Note Townsend's second collapsible globe with an internal mechanism for holding it open. The first collapsible Townsend globe was held open by an external stand - apparently no examples exist. Townsend was a school teacher in Vermont and later in California. His interest in globes was to produce a cheap globe that could be owned and used by students instead of a flat "map which, without explanation, is a false illustration, and can be understood only by a process of reasoning entirely beyond the mind of the child" (from Townsend's "Folding Globe Lessons"). This copy is presumed to be the second issue of this globe - an earlier issue has a somewhat different folder with only Townsend listed as publisher. However, it is not certain that both examples were not produced simultaneously in different cities. Both Globes are dated the same. Originally from the Welsh Collection. With a photocopy of Townsend's Folding-Globe Lessons, and an original advertising flyer for the globe.
Cornell, Silas
Terrestrial Globe.
1845
Globe
Authors Cornell, Silas
Full Title Terrestrial Globe. Made and Sold By Silas Cornell. Rochester, N.Y.
Note An uncolored 4.5" globe on a wooden base. The base is encircled by a calendar in conjunction with the astrological signs. Total height from bottom of the base to the top of the globe is 7.5 inches. Date is estimated from Warner.
Cushee, Richard
New Globe of the Earth.
1731
Globe
Authors Cushee, Richard
Full Title A New Globe of the Earth by R. Cushee 1731.
Note Scarce 7 cm. in diam. pocket globe in black fishskin case lined with colored celestial gores. California is shown as an island, and eastern Australia is not mapped. A very early example of a pocket globe.
Copley, Charles, Joslin, Gilman
Improved Globe, Boston. (Terrestrial Globe).
1869
Globe
Authors Copley, Charles, Joslin, Gilman
Full Title Improved Globe, Boston. Manufactured by Gilman Joslin, Corrected to 1870. Entered according to Act of Congress in the year 1852 by Charles Copley ... New York. (Terrestrial Globe).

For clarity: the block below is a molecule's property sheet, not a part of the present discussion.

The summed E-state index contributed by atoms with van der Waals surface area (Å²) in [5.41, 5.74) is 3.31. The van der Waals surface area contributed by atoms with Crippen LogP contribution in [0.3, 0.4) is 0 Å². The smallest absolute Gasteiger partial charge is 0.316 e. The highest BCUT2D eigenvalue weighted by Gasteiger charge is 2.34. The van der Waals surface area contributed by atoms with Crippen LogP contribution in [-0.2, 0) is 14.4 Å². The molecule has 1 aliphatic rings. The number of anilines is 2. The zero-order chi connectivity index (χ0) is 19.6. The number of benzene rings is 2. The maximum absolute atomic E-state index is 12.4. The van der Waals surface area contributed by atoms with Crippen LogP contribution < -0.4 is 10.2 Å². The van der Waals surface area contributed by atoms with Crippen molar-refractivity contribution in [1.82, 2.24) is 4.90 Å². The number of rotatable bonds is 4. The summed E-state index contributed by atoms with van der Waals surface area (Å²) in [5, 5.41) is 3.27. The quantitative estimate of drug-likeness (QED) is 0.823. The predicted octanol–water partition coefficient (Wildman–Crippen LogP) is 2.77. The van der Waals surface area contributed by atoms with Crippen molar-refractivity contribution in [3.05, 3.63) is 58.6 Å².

Note 16" pair of Terrestrial and Celestial globes. These globes were originally issued by Copley and sold by Blunt in New York in 1852. Joslin revised and reissued them (this pair) in 1869, continuing until the 1890's (Warner). These are both floor stand models and are illustrated in Joslin's catalogue of the early 1870's (see our copy). Franklin Globes also issued the Copley Globes, but they may have been made by Joslin or Nims for Franklin (Warner). "National Park" is shown in the U.S. where Yellowstone Park was created in 1872, but we think this is anticipatory rather than after the fact. The "corrected to 1870" was usually done a year or two before the date (Coffeen). The Copley globes are beautifully executed, have a "modern" look, and are "extremely detailed, even to the point of obscurity" (Warner). Warner further states that "no examples of the Joslin 1869 state of these globes are known." This pair may be the only survivors. Copley won a gold medal in 1852 from the American Institute for the globes (see Transactions of the American Institute 1852, p124-5). Warner lists a Franklin 16" Terrestrial (3-88) by Nims that is similar to this. Total height from base to top is 43 inches.